Good Looks Aren't Everything

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I just received the latest edition of this fine publication, and all I can say is WOW!!! I don't believe I've ever seen so many big color advertisements for goat sales in one magazine ever. There must be in excess of 3,000 head selling in the next few months at these sales.

I contrast that with what I'm experiencing and hearing, and something doesn't add up.

For starters the demand for commercial does has been almost nonexistent for the last 10 months. I base that not just on my own experience, but on the number of calls I have gotten from other livestock dealers calling to ask me if I'm selling any goats because they haven't been.

Unfortunately, I have to tell them that I haven't been getting any calls either. Most years I sell several thousand head of goats, but since last October I haven't sold one single commercial doe. Not a one, and it isn't because there aren't any to sell. In fact, most of last fall I had a group of 1000 very nice, young, bred Boer cross does for sale for $107.50 per head. Couldn't sell them.

Then spring came, a time of year when I normally get a lot of calls, but not this year. To compound things Texas had one of the wettest starts to a year on record (by the end of July my area had already gotten more than our normal annual rainfall), so nobody in their right mind was going to sell bred does or pairs for anything resembling a good price, and the few people that called decided they didn't want to pay that much for goats.

If you're thinking about starting or expanding a commercial goat operation, the time to do it is right now when prices are at their lowest point. Don't wait until spring, and think that you can buy heavy bred does or pairs cheap. Even in bad drought years the spring prices are higher than most buyers want to pay. If we are having a wet year, if you have to ask the price you probably can't afford it.

Then there is the matter of the 34 registered does I have been trying to sell for 4 months now. No calls on them either. We sell out of our bucks every year, but practically can't give their sisters and mothers away.

It isn't too hard to figure out why the bucks all sell, as I write this 4 of the top 5 bucks at the ASU Performance Test (including the top gaining buck) are from my herd, and 7 of our 30 entries are gaining 0.8 lbs/day or more. 24 of them are gaining more than the 0.62 lb/day average with 4 more within a couple of hundredths of a lb/day of the average. There are only 4 weeks left in the test, so hopefully those results won't change much before the end.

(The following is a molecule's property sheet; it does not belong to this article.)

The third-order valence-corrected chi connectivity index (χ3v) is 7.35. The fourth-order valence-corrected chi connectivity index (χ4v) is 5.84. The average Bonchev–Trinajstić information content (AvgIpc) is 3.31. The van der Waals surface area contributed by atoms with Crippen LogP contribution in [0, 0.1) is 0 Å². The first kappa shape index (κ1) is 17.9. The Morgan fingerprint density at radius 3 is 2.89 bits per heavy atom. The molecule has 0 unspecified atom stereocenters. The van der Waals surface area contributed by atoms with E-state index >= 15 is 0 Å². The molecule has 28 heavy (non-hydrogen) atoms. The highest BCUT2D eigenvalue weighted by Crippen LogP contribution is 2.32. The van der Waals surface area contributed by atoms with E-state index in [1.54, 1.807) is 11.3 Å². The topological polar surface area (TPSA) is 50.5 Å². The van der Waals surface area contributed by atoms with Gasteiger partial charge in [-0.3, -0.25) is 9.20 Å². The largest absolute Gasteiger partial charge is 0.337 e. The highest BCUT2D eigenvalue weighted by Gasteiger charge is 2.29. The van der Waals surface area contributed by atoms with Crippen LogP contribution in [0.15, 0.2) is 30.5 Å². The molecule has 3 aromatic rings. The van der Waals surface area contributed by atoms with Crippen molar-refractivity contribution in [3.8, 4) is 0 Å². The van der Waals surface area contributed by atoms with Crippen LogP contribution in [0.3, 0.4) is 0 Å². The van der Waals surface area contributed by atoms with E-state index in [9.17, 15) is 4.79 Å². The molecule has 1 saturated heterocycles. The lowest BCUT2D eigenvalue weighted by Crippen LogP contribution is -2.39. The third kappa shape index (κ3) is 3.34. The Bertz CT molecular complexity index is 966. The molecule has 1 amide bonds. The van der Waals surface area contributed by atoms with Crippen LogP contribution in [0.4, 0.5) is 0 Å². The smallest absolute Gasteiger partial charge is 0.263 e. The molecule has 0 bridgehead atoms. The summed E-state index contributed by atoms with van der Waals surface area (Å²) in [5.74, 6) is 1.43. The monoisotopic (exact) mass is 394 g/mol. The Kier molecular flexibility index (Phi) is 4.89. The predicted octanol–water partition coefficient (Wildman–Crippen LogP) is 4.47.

The does I'm selling have the same genetics. Am I the only breeder in the country interested in raising Boer Goats that can thrive in a pasture environment, grow quickly, and exhibit heavy muscling? My herd didn't get this way by using good bucks on inferior does.

Don't get me wrong, the red-headed lambs in those ads are beautiful, but I'm pretty sure they would all be dead in a matter of weeks if I put them out on my pasture with no supplement. At best they would look pretty pathetic.

I've heard commercial producers criticize Boer and Boer influenced goats for a long time now, and their criticisms don't match my experience with the breed, but I can easily imagine why their goats are lousy mothers that can't thrive in a pasture environment.

The fact is that the vast majority of Boer goats are pampered and have been selected based on their appearance, not their performance. When the breeder is present for every birth, and personally delivers, cleans off, and feeds each newborn, then supplements them while they are still on their mothers, how can that breeder determine which does are good mothers and which are not? They can't, and that is why so many Boers in the US are poor mothers.

When most members of a breed are raised entirely or partially on feed that comes from a bag, how can you select for pasture performance and parasite resistance? Again, you can't, and that explains why so many US Boers are poor pasture goats.

Several thousand head of Boer Goats will sell in the next couple of months. The vast majority of them have been bred and selected for the showring. I can't help but wonder how many of the buyers will then introduce those genetics to commercial meat goat herds, and later wonder why they are having so many problems.

I wonder even more about how much the past practice of using show goat genetics on commercial herds has to do with the recent apparent lack of growth in the number of commercial herds. After all if the people currently raising them are having nothing but problems, why would anybody else want to raise them?

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This page updated 08/09/07

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